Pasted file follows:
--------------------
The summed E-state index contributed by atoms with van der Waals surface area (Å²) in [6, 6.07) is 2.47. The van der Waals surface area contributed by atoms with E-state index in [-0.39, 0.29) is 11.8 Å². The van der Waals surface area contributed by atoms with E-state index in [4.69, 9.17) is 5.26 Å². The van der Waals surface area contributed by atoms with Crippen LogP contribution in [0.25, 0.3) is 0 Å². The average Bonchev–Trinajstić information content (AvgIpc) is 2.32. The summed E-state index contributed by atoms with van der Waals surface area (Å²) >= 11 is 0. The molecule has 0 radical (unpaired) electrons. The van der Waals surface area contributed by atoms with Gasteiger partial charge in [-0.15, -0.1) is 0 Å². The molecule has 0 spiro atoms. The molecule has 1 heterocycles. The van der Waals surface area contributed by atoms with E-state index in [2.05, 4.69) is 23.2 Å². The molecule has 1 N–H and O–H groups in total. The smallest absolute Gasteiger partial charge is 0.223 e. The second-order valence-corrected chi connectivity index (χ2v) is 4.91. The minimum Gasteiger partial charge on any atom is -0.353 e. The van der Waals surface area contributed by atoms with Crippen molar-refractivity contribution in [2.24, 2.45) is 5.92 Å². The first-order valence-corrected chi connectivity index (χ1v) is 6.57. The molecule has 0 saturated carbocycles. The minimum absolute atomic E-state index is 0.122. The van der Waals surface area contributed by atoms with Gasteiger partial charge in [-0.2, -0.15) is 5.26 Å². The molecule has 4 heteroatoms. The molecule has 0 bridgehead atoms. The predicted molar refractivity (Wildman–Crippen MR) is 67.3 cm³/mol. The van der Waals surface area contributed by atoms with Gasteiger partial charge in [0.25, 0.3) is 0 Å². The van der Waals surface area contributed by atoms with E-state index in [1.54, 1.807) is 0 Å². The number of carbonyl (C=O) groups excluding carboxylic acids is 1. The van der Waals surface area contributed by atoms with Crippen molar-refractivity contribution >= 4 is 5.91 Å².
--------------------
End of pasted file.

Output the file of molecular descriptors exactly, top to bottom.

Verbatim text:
The summed E-state index contributed by atoms with van der Waals surface area (Å²) in [6, 6.07) is 2.47. The van der Waals surface area contributed by atoms with E-state index in [-0.39, 0.29) is 11.8 Å². The van der Waals surface area contributed by atoms with E-state index in [4.69, 9.17) is 5.26 Å². The van der Waals surface area contributed by atoms with Crippen LogP contribution in [0.25, 0.3) is 0 Å². The average Bonchev–Trinajstić information content (AvgIpc) is 2.32. The summed E-state index contributed by atoms with van der Waals surface area (Å²) >= 11 is 0. The molecule has 0 radical (unpaired) electrons. The van der Waals surface area contributed by atoms with Gasteiger partial charge in [-0.15, -0.1) is 0 Å². The molecule has 0 spiro atoms. The molecule has 1 heterocycles. The van der Waals surface area contributed by atoms with E-state index in [2.05, 4.69) is 23.2 Å². The molecule has 1 N–H and O–H groups in total. The smallest absolute Gasteiger partial charge is 0.223 e. The second-order valence-corrected chi connectivity index (χ2v) is 4.91. The minimum Gasteiger partial charge on any atom is -0.353 e. The van der Waals surface area contributed by atoms with Crippen molar-refractivity contribution in [2.24, 2.45) is 5.92 Å². The first-order valence-corrected chi connectivity index (χ1v) is 6.57. The molecule has 0 saturated carbocycles. The minimum absolute atomic E-state index is 0.122. The van der Waals surface area contributed by atoms with Gasteiger partial charge in [-0.2, -0.15) is 5.26 Å². The molecule has 4 heteroatoms. The molecule has 0 bridgehead atoms. The predicted molar refractivity (Wildman–Crippen MR) is 67.3 cm³/mol. The van der Waals surface area contributed by atoms with Gasteiger partial charge in [0.25, 0.3) is 0 Å². The van der Waals surface area contributed by atoms with E-state index in [1.54, 1.807) is 0 Å². The number of carbonyl (C=O) groups excluding carboxylic acids is 1. The van der Waals surface area contributed by atoms with Crippen molar-refractivity contribution >= 4 is 5.91 Å².